It is not uncommon for Australian and New Zealand wine producers to use their name or surname as a trade mark for their wine.
Some examples of surnames used and registered for wine in New Zealand are: Babich, Giesen, Yealands and Mazuran, and in Australia there are McWilliams, Taylors, Penfolds and Byrne to name just a few.
This practice is fairly common overseas as well – consider the French champagne houses such as Bollinger, Veuve Clicquot, Dom Perignon, Moët et Chandon and Louis Roederer which are all named for their founder/s.
In selecting a trade mark, it is prudent to consider if there are likely to be any difficulties in protecting your trade mark. In this article we look at the potential issues to be faced in registering a surname as a trade mark in New Zealand, Australia and the United States of America.
A “name”is included in the definition of a “sign”in the New Zealand Trade Marks Act which means that surnames are potentially registrable as trade marks as long as they are distinctive. That is, that the mark is capable of distinguishing the goods or services of one trader from the same or similar goods or services supplied by other traders. A surname should not be considered any differently than any other category of trade mark. However, a common surname may be problematic as other people with that name may wish to use it as a trade mark.
If the trade mark comprises the name or signature of a living person, then the Commissioner of Trade Marks will require that person’s written consent to the registration of their name as a trade mark.
A “name” is included in the definition of “sign” in the Australian Trade Marks Act, so surnames are also registrable as trade marks in Australia. Surnames are considered to have at least a limited degree of inherent capacity to distinguish, unless they also have a meaning which directly refers to the goods or services.
However, the Australian Registrar of Trade Marks has quite a different practice when considering whether to register a surname as a trade mark. To determine whether the trade mark is “inherently adapted to distinguish” the goods or services the Registrar will consider the commonness of the surname to assess if it is one that other traders are likely to wish to use in the ordinary course of their business.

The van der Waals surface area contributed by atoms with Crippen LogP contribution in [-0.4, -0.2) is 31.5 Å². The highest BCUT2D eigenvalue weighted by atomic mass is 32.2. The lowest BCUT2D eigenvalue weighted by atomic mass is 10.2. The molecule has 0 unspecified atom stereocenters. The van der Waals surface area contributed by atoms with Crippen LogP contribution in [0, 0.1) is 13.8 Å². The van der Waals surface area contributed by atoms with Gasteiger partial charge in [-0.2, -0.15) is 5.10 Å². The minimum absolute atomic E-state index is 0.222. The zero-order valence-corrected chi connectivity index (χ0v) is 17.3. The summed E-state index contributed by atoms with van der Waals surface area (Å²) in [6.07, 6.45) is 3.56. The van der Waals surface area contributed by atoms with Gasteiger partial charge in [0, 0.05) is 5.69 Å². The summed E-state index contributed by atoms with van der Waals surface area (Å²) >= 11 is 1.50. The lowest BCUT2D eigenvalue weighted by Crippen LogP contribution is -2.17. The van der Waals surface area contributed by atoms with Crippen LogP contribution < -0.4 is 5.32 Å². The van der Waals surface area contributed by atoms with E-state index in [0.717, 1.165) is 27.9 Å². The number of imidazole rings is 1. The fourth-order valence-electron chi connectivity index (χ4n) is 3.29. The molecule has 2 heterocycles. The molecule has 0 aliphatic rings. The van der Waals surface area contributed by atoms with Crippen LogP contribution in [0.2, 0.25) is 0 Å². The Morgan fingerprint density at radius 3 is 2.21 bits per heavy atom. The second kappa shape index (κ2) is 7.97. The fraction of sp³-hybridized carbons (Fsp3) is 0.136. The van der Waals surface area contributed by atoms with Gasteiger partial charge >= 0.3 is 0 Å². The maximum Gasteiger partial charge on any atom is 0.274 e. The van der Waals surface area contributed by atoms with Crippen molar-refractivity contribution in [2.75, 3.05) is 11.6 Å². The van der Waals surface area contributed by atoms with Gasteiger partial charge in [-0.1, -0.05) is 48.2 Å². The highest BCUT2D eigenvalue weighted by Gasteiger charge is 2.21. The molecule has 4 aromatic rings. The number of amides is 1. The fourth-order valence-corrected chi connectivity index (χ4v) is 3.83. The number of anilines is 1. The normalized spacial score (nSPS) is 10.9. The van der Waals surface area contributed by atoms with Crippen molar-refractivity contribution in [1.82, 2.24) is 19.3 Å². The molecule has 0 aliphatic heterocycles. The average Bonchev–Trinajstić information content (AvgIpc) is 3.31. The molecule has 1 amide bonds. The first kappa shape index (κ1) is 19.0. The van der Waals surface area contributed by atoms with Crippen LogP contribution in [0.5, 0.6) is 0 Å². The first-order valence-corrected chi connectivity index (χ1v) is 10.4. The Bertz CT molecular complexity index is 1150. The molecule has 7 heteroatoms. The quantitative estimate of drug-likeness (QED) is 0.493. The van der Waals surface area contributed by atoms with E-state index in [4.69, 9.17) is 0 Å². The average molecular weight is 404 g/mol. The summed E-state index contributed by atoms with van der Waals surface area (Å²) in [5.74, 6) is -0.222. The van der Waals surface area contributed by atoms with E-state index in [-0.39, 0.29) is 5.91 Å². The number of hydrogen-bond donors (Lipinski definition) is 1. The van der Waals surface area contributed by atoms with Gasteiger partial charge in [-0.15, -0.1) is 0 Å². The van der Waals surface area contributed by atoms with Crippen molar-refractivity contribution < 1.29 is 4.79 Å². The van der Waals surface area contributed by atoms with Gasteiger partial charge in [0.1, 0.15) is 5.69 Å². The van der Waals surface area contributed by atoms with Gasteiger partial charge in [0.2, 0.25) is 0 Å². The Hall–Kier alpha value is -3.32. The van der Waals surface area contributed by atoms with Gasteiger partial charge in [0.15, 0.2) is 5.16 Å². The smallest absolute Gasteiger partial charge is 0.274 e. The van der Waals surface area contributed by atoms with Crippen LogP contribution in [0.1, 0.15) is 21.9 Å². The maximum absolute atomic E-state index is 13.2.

The commonness of the surname is assessed by a “Search For Australian Surnames” (or SFAS), which is a list of all surnames which occur on the electoral rolls of the Australian states. The search indicates whether a word is a surname and the number of times the surname occurs on the electoral rolls, that is, its “SFAS value”.
The more common the surname, the less inherent adaptation to distinguish it will have. As a general rule, an SFAS value of 750 or more will tend to indicate that the surname is sufficiently common to warrant raising a ground for rejection. However, the nature of the goods and/or services will be taken into account in making this determination. If the goods or services are specialised then the rejection may not be warranted.
If the trade mark comprises the signature of a living person then that person’s consent may be required before the Registrar will allow registration of the trade mark.
A mark that is primarily merely a surname is not registrable on the Principal Registerunless the applicant can show that the mark has in fact become distinctive through use in the marketplace, that is that it has acquired a secondary meaning. A mark that is primarily merely a surname may be registrable on the Supplemental Register.
The question of whether a term is primarily merely a surname depends on the primary, not the secondary, significance of it to the purchasing public. The Trademark Trial and Appeal Board has identified five factors to be considered in making this determination:
i) whether the surname is rare;
ii) whether the term is the surname of anyone connected with the applicant;
iii) whether the term has any recognised meaning other than as a surname;
iv) whether it has the “look and feel” of a surname; and
v) whether the stylisation of lettering is distinctive enough to create a separate commercial impression.
Again, if the trade mark is the name of a living person then the examining attorney may require the written consent of that person.
Examples of surnames or names registered as trade marks for wine in the US are Gallo; Robert Mondavi and Beringer which are all registered on the Principal Register.
While a common practice in the wine industry, the use of a surname as a trade mark may lead to some issues to overcome when registering your trade mark. Also, if the trade mark is the name of an actual person, consideration will have to be given to the use and ownership of that trade mark should that person exit or sell the business.